Given the visceral and volatile nature of the abortion issue, it was the
artist's intention to address it in a wholly positive way. To paraphrase St.
Theresa, "What good does it do to win the argument and lose the soul?" He felt
the best way to proceed was to highlight those things which are transcendent
about motherhood and the beauty of children. In so doing, all people of good
will can meet on common ground, regardless of their political or personal
beliefs. More importantly, it is hoped that people who have not made up their
minds will be inclined toward prayerful contemplation and come to a positive
conclusion. The following is an explanation of some of the main themes addressed
in the sculpture:
Mary's posture is analogous to that of a pregnant woman placing her hands
over her womb and the child within; the infant's posture subtly suggests the
fetal position of an unborn child. This is to show the inseparable connection
between these dual phases of human life and development.
At the center of the statue is a dove symbolizing the Holy Spirit, the 'Lord,
Giver of Life.' The head of the dove, located near the heart of the infant,
represents the presence of an immortal soul in every child. In turn, the head of
the infant rests on the heart of his Mother, Mary, whose gaze envelops them
both. The Holy Spirit, Infant, and Mother are integrated one with another. This
establishes the beautiful, inherent physical and spiritual connection that
exists between all mothers and their children.
The cross halo on Christ's head rests on Mary's heart. Mary holds in her
heart the suffering of the innocents and of all those wounded and affected by
abortion. The Infant's left leg hangs gently over the Mother's hand. This is to
show that only with its mother's protection and love will a baby be able to take
its first step into the world and live the life it has been given.
The moon at Mary's feet recalls images of Our Lady of Guadalupe and its
relevant symbolism indicating the Marian triumph over the Aztec god of death,
whose symbol was the crescent moon. A throne of clouds alludes to classic images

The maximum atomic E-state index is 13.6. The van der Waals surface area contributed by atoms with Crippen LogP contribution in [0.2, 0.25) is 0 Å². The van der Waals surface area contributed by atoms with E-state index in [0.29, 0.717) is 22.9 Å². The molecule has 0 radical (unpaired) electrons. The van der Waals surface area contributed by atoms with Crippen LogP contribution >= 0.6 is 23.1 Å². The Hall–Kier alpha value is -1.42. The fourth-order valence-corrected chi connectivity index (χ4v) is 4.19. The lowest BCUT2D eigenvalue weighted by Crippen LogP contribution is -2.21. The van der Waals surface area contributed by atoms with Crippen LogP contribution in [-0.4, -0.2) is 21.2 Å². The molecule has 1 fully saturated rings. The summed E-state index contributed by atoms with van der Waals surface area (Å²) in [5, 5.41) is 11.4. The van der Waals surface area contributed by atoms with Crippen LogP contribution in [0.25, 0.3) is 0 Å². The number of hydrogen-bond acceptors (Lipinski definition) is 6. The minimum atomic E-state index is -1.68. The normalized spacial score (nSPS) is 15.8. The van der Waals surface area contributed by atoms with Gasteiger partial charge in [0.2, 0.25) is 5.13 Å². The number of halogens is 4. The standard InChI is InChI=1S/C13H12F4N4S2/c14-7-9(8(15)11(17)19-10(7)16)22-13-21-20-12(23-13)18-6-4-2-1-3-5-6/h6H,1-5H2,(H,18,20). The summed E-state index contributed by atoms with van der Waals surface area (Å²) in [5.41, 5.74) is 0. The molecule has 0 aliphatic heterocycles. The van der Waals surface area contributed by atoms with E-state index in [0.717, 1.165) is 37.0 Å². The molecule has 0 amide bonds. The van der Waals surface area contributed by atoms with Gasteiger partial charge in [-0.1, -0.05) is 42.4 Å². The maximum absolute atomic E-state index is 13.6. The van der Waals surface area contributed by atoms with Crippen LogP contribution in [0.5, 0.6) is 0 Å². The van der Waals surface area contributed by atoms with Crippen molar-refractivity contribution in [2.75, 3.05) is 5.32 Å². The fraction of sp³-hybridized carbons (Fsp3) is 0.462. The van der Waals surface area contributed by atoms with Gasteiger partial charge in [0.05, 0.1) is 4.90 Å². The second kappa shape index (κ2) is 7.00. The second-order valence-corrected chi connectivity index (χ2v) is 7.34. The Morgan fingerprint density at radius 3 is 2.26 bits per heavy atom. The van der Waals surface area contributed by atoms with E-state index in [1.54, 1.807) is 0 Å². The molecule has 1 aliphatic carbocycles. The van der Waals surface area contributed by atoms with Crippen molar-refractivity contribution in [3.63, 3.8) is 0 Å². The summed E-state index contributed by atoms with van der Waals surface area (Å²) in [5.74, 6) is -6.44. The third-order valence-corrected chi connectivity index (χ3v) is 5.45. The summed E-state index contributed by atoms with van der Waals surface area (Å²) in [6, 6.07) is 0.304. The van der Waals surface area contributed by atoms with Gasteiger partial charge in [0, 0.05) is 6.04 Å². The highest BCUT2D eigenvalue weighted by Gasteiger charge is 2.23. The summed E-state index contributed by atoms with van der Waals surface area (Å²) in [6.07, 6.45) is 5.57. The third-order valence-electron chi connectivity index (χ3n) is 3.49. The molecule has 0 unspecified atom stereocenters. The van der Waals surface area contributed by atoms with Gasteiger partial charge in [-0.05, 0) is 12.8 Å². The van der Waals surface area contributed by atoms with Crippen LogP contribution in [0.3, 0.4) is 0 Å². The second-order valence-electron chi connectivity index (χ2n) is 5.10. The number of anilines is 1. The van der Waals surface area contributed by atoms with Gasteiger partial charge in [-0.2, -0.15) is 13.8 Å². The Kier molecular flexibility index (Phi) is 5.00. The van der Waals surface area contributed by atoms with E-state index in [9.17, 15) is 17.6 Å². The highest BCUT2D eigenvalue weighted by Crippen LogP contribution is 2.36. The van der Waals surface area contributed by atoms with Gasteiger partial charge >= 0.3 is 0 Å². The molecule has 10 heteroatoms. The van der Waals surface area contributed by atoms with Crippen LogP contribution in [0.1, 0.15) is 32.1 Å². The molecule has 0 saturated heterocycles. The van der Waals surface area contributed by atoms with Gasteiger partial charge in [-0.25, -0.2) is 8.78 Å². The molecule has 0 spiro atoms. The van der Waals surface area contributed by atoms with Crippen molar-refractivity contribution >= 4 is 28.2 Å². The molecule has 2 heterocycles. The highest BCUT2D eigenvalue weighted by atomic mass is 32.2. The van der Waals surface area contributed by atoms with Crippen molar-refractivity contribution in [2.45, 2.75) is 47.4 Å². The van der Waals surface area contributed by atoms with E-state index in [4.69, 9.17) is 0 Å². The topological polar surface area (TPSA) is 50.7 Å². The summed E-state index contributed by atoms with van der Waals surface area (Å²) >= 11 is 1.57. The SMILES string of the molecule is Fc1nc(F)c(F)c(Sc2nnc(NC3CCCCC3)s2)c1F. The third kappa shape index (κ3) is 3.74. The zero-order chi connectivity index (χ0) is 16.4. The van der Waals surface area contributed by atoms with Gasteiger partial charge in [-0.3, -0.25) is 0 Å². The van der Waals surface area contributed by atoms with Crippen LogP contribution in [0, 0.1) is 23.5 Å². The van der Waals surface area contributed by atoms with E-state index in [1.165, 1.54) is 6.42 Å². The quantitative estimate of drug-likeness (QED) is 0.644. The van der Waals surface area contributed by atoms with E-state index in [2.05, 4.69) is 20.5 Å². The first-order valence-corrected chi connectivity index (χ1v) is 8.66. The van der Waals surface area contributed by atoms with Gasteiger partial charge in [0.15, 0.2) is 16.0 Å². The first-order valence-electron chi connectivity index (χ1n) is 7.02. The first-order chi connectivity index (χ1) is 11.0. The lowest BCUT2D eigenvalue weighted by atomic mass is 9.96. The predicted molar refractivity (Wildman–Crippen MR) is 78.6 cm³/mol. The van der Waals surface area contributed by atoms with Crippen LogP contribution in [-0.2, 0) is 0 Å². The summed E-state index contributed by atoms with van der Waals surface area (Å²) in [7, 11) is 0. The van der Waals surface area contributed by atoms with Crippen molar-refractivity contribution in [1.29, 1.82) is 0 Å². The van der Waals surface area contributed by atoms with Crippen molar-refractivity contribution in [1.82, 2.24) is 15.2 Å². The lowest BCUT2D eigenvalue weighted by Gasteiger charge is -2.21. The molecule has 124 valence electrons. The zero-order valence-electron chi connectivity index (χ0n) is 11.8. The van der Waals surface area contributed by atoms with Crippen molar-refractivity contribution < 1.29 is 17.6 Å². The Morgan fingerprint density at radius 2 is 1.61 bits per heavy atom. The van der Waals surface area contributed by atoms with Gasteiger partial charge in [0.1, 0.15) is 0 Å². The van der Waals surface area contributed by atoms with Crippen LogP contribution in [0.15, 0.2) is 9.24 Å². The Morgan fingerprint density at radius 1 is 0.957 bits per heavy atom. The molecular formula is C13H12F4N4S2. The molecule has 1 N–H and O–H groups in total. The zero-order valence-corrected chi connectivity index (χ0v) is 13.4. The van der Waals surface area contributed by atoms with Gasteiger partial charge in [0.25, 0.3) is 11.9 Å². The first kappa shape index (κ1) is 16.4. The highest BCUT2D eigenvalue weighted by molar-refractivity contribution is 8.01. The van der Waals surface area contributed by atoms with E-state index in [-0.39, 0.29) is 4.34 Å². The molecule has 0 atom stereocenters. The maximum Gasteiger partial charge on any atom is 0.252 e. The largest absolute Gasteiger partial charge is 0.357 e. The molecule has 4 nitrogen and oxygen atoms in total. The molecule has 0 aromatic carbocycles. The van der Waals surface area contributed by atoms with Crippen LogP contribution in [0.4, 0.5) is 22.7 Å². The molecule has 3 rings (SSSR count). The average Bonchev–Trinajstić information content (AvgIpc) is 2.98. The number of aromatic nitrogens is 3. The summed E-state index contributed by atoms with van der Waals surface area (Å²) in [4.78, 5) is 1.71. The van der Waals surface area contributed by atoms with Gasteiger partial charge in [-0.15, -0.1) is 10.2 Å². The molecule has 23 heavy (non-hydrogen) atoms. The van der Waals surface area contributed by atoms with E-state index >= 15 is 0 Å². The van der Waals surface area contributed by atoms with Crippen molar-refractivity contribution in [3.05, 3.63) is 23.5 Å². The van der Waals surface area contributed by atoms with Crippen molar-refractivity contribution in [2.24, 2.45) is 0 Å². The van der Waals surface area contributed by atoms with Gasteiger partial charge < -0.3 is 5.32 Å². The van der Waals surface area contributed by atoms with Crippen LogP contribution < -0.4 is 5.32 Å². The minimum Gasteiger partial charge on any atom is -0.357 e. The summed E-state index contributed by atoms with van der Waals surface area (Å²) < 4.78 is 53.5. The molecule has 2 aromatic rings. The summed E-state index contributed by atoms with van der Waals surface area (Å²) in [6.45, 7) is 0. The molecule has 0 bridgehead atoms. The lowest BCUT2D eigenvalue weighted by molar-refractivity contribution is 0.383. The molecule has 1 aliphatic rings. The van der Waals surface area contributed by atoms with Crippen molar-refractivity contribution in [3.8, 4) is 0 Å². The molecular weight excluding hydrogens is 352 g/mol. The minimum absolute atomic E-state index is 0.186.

of the Assumption and Coronation.
The tilt of Mary's head is purposefully reminiscent of Michelangelo's pieta,
but Mary's features are of a different nature. Instead of the sorrowful reality
of her son's death, this new statue shows Mary's joyful acceptance of her
Motherhood as she envelops her child in a protective, life-giving embrace. That
gesture will eventually lead to the opening of her arms - first to give Jesus to
the world, and then to receive him back, in his suffering and death. When seen
in the light of why it was commissioned, this Pro-Life statue is truly a pieta
in its own rite. The tie in is a strong one and is designed to be so.
The rosary on Mary's arm reminds us that this powerful prayer can change the
world by leading the way in bringing an end to the suffering and division caused
by the abortion issue.
A Timeless Madonna
This original sculpture, Mary, Mother of the Life Within, delicately portrays
the physical and spiritual interdependence of the most basic of all human
relationships; that of the bond between mother and child. It speaks loudly and
clearly regarding the value of human life, the importance of motherhood, and the
protection and security a family provides. The grace of the statue celebrates
the nurturing aspect of motherhood. It speaks very simply to the heart of anyone
of good will regarding the sacredness and dignity of life.
While establishing a new, unique portrayal of the Madonna and Child, this
statue pays loving homage to great Catholic icons of the past. In keeping with
the request of our Lady, its underlying message is predicated on the praying of
the rosary. Its symbols are instantly recognizable to the devout Catholic, yet
the overall simplicity of its composition - that of a mother protectively
embracing her child- can serve as a bridge between all faiths and political
A Synergy of Business and Art
Birchfield Design Group, Inc. is an international multimillion dollar
corporation that produces and sells baskets. When the Vice President of
Birchfield Design, John Routh, met artist Joe DeVito, who composed and sculpted
this statue, they resolved to put their faith into action. Birchfield decided to
establish a division of their company specifically to finance this work and to
help defend the dignity of human life.
This endeavor represents a synergy between an artist and a business man
working towards fulfilling the Gospel of Life. They are answering the Pope's
call to use their talents for the good and "offer a new sign of hope."
Click here for more about the statue, and